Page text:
A colleague posed this question the other day, and it got me thinking.
At first, I thought about how some of us are just natural leaders. Born with certain magnetism, charisma, and a knack to attract, influence, inspire people.
And others, maybe not so much naturally, but can choose to work on leadership and communication skills, management skills, and all the other “requirements” that the society has decided makes a good leader.
Then I thought about my personal experience from my first-ever job interview in Corporate America more than a decade ago.
The recruiter was sitting on the opposite side of a large boardroom table, sure of himself and his achievement in the Royal Navy in the British Army.
With a smirk on his face, he glanced at my resume, and asked, “Why were you only a team co-captain? Were you not good enough of a leader to be a captain all by yourself?”
Recalling this experience further jogged my memory. It brought up a recent article published by the Harvard Business Review titled “Why Do So Many Incompetent Men Become Leaders?” written by Tomas Chamorro-Premuzic.
What does make for a good leader indeed?
Thousands of pages have been written on the topic. Hours of conversations have taken place.
The above-referenced article alone, for example, explores “Why are so few women in management positions? The popular explanations range from women just aren’t capable of being leaders to women just don’t want to be leaders. According to the author, however, the absence of women in leadership roles has less to do with women themselves and more to do with how we interpret leadership traits.”
One of the general conclusions is that leadership certainly requires a mastery of skills that were once considered soft, feminine, and board-room-inappropriate. Compassion, interpersonal skills are just two of them.
So I can see where that recruiter was coming from. And even though every fiber of my being was telling me to get up and leave that conversation, “be a good girl, be polite, just smile” prevailed.
This brings me to the next layer of this writing.
Intuition. Trusting our own intuition.
I believe that what makes for a good leader is impeccable intuition – and one’s ability to discern it.
It’s another hot topic in the leadership arena, and especially in the industry of women’s empowerment.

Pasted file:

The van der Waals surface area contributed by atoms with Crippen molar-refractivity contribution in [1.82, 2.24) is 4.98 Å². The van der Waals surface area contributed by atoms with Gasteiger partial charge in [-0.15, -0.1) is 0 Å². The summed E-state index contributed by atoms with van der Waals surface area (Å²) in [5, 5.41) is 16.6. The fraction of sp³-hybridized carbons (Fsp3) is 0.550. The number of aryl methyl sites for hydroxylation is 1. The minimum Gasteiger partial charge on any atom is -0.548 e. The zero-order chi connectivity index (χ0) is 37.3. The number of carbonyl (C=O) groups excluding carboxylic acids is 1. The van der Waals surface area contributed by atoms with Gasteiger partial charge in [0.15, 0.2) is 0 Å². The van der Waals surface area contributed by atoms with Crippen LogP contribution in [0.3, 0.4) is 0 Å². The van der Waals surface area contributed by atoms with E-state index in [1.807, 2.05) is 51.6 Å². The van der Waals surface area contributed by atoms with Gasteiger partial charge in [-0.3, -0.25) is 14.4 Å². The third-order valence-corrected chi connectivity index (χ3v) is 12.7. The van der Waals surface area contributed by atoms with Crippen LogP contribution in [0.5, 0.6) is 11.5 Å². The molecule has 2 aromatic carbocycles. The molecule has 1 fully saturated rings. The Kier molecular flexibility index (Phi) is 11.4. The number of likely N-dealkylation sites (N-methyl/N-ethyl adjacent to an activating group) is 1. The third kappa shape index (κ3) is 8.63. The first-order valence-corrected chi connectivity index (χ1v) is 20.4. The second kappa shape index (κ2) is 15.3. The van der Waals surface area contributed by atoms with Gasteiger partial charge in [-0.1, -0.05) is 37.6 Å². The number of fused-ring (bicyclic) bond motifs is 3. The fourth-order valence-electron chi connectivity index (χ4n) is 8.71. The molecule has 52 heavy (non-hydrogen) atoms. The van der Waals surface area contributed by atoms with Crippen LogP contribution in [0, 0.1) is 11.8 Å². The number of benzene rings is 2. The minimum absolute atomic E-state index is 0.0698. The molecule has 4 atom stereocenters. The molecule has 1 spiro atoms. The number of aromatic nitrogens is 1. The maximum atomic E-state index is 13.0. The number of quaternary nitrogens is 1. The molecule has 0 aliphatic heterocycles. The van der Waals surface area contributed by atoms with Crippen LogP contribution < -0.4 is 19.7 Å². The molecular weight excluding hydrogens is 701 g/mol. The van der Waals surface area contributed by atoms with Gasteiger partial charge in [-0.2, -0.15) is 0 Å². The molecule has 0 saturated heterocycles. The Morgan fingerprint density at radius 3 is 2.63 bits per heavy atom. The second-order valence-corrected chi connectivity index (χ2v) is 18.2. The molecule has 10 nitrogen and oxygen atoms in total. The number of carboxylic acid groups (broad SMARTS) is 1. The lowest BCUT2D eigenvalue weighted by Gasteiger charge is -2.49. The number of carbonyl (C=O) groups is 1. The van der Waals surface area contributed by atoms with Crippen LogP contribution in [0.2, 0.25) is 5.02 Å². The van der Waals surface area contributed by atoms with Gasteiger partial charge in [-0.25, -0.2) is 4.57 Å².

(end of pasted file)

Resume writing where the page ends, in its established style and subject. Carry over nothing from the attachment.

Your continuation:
And yet, all those years and decades later, we keep operating by the cultural and generational programing we have been indoctrinated into.
“Don’t be bossy! You are too much! Don’t be so loud. Wait. Smile. Be nice.” Sounds familiar?
“I am not bossy, I have leadership skills!” says a shirt my friend’s daughter was rocking the other day.
And there it was!
The answer to the original question of “Are Good Leaders Born Or Made?”
One afternoon, my daughter came from school with an assignment to complete. First-grade appropriate, the task was simple: match descriptors with the images of facial expressions dn body poses. Happy. Sad. Angry. Scared. Confident. Bossy.
The image to go with it was that of a girl (a girl of color, to be precise). Needless to say that the returned assignment had a little note written on the margin after I had a little chat with the kiddo about the subliminal message she could have received.
When it comes to women in particular, I do believe with all my heart, that it is the society and systemic scrutiny that makes bad leaders. And that imposes glass ceilings that those women who indeed are capable and who indeed are interested, cannot break.
At least not on their own.
As a former premier online business management and consultant turned master life coach and mindset expert, I continue working with those women in leadership who are not only capable and interested but ready and willing to break that ceiling – and do so in a new, different way.
Not only do we work on exalting them as leaders in the typical sense of the word – corporate office, business setting, political environment.
We also look into the nucleus – their nuclear families for these women are also leaders at home. Primary home providers. Mothers raise the next-generation leaders, instilling in them values, equipping them with tools, and promoting discernment, and empower them to step up, stand out, and course-correct when they will deem necessary.
Indeed, this new Aquarian age calls for a different kind of leadership!
And the most important part is not in tearing down toxic masculinity/patriarchy alone, but in addressing equally-as-harmful toxic femininity! And in its effort, merge, balance, exalt both leadership styles. To bring about a new way that uplifts, embraces strengths, offsets weaknesses – of individuals, of communities, of societies, of nations, of humanity. Top-to-bottom and bottom-to-top. It does not try to squeeze one into a box of some outdated definitions and expectations.
Task of such magnitude is naturally multilayered, and a very intentional undertaking that will take time, effort, collaboration, and open-mindedness. With one eye on all the lessons, history has taught us. And, perhaps a new definition of “good,” “bad” and “leadership.” For starters.